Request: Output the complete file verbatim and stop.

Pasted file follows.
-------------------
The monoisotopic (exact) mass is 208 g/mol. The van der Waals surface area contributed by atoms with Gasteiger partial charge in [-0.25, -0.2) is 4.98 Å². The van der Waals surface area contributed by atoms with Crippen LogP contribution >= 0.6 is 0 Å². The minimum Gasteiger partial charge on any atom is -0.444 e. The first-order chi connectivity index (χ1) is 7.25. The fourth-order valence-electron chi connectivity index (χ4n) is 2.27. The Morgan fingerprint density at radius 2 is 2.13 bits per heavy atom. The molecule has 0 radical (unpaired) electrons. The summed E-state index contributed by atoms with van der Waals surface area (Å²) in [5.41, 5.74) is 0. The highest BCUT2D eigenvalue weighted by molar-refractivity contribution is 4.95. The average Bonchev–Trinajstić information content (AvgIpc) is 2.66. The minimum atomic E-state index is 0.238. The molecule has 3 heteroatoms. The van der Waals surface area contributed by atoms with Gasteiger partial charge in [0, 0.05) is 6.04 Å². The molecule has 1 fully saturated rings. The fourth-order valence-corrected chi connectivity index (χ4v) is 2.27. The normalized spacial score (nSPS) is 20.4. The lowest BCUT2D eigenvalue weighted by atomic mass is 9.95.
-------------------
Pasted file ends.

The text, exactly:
The monoisotopic (exact) mass is 208 g/mol. The van der Waals surface area contributed by atoms with Gasteiger partial charge in [-0.25, -0.2) is 4.98 Å². The van der Waals surface area contributed by atoms with Crippen LogP contribution >= 0.6 is 0 Å². The minimum Gasteiger partial charge on any atom is -0.444 e. The first-order chi connectivity index (χ1) is 7.25. The fourth-order valence-electron chi connectivity index (χ4n) is 2.27. The Morgan fingerprint density at radius 2 is 2.13 bits per heavy atom. The molecule has 0 radical (unpaired) electrons. The summed E-state index contributed by atoms with van der Waals surface area (Å²) in [5.41, 5.74) is 0. The highest BCUT2D eigenvalue weighted by molar-refractivity contribution is 4.95. The average Bonchev–Trinajstić information content (AvgIpc) is 2.66. The minimum atomic E-state index is 0.238. The molecule has 3 heteroatoms. The van der Waals surface area contributed by atoms with Gasteiger partial charge in [0, 0.05) is 6.04 Å². The molecule has 1 fully saturated rings. The fourth-order valence-corrected chi connectivity index (χ4v) is 2.27. The normalized spacial score (nSPS) is 20.4. The lowest BCUT2D eigenvalue weighted by atomic mass is 9.95.